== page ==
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Community Conversation About Sea Level Rise Continues at ODU-Hosted Resilience Forum

Momentum is growing for sea level rise mitigation and adaptation efforts across Hampton Roads.

Old Dominion University hosted "Collaborations for Community Resilience," a day-long session on Dec. 10 at the Ted Constant Convocation Center, which provided an update on multidisciplinary projects being tackled by the area's universities, governmental agencies, military and nonprofit partners.

"Every time we bring together our community, academic and government partners I'm encouraged by our collective progress," said Emily Steinhilber, assistant director for coastal resilience research at the University. "While we have many challenges ahead as we continue to thrive with the water in Hampton Roads, our partners have shown that the only way forward is through collaboration and communication not only within Virginia but with other regions."

In that spirit, guest speakers from South Florida, New Orleans and Washington, D.C. shared their experiences of the essential program needs to nurture and grow resilience across communities.

Lunchtime keynote speaker Col. Jason E. Kelly, district commander of the Norfolk District, U.S. Army Corps of Engineers, said collaboration efforts of this nature are in short supply despite the urgent need for coastal communities.

"In my experience, these collaborative conversations about coastal resilience are coming together too slowly," he said. "That's why it's so heartening to attend a session like this, with so many participants sitting down together, sharing what they have learned."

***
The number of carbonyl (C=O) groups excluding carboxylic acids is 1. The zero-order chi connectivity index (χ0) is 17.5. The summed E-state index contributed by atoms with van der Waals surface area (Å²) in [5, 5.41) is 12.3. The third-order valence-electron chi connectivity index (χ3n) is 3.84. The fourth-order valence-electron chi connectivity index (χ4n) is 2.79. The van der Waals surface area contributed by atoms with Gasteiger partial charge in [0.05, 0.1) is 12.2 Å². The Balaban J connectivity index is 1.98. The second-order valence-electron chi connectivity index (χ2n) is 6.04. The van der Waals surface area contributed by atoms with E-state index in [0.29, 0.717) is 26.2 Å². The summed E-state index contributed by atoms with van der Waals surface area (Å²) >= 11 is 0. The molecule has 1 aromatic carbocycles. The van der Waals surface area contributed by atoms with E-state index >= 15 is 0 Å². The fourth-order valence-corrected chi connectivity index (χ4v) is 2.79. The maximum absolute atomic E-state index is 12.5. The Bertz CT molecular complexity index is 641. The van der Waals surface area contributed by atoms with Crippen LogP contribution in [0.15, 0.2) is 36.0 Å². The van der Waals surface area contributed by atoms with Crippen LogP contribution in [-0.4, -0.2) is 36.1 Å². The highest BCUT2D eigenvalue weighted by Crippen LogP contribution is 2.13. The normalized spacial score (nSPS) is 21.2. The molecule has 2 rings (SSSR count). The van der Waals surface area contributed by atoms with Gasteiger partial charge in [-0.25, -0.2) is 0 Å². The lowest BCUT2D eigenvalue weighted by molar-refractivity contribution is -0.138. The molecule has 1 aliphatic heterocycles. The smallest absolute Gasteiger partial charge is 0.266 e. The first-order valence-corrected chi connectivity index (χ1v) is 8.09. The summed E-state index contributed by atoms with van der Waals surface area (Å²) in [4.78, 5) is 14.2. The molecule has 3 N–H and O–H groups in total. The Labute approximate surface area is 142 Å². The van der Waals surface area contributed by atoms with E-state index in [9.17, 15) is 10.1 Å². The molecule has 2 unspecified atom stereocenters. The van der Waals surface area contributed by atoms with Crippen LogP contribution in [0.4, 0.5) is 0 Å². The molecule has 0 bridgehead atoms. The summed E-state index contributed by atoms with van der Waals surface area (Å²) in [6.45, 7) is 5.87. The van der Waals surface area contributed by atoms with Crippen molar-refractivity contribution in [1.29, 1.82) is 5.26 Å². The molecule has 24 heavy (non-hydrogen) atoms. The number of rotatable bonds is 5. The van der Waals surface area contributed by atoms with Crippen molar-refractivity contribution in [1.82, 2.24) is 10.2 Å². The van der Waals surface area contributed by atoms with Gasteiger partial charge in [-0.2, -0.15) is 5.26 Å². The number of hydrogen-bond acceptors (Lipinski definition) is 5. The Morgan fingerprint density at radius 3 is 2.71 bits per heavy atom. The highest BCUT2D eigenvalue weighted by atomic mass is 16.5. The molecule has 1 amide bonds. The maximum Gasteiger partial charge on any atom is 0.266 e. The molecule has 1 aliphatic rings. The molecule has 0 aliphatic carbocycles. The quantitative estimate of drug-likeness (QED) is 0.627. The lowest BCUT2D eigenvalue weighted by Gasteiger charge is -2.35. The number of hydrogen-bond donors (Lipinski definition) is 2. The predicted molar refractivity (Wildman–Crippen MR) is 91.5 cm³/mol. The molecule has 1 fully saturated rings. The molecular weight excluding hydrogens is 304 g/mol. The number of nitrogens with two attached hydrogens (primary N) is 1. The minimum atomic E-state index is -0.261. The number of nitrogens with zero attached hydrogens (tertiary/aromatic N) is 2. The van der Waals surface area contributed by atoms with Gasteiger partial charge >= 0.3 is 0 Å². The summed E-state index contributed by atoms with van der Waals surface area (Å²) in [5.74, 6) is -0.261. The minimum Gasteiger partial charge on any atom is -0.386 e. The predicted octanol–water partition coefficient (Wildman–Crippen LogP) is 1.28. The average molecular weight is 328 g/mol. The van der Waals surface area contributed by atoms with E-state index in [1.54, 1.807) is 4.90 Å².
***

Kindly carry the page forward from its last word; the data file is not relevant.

Old Dominion's multidisciplinary sea level rise research, mitigation and adaptation efforts stretch back decades, but have accelerated in the past five years, starting with the creation of the University's Climate Change and Sea Level Rise Initiative in 2010.

An update was provided at the forum about the Hampton Roads Intergovernmental Pilot Project, convened in 2014 by Old Dominion to consider a "whole of government, whole of community" approach to sea level rise mitigation and adaptation.

In the panel "Thriving with Water," participants including Christine Morris, chief resilience officer with the City of Norfolk; and Adam Thiel, deputy secretary of Public Safety and Homeland Security for the Commonwealth of Virginia, spoke about the collaborative resilience grant application to the U.S. Department of Housing and Urban Development (HUD).

The application led by Virginia's Department of Housing and Community Development has advanced to the final round of the National Disaster Resilience Competition (NDRC), sponsored by HUD and the Rockefeller Foundation.

The NDRC makes a total of $1 billion available to communities that have been struck by natural disasters in recent years. By advancing to the final stage of the competition, the Virginia proposal is eligible for up to $500 million in federal funds to help communities recover from storm events, and prepare for future disasters.

Robin Barnes, executive vice president and COO of Greater New Orleans, Inc., told forum attendees in her address that since Hurricane Katrina a decade ago, 80 companies have relocated to New Orleans because of investments in resilience and infrastructure.

Barnes said she sees similarities between New Orleans and Hampton Roads, particularly the fact that land in the two regions is sinking, while adjacent seas are rising.

"Our problems come from different sources, but how we approach them has to be unified," she said.

Barnes said southern Louisiana loses the equivalent of a football field of land mass every half hour, making tackling issues associated rising sea levels an absolute imperative.

Other panelists and speakers at Collaborations for Community Resilience included Eric Letvin, director of hazard mitigation and risk reduction policy with the National Security Council; Jennifer Jurado, director of the Broward County Environmental Planning and Community Resilience Division; and Capt. J. Pat Rios, commanding officer, Naval Facilities Middle Atlantic.

Local participants across the sea level spectrum in Hampton Roads will gather next at Engineering, Design and Implementation of Natural Coastal Infrastructure Solutions in Hampton Roads, a workshop set for Feb. 9-10 in Norfolk.

For information about the University's multidisciplinary sea level rise efforts see the Old Dominion University Center for Sea Level Rise Website.

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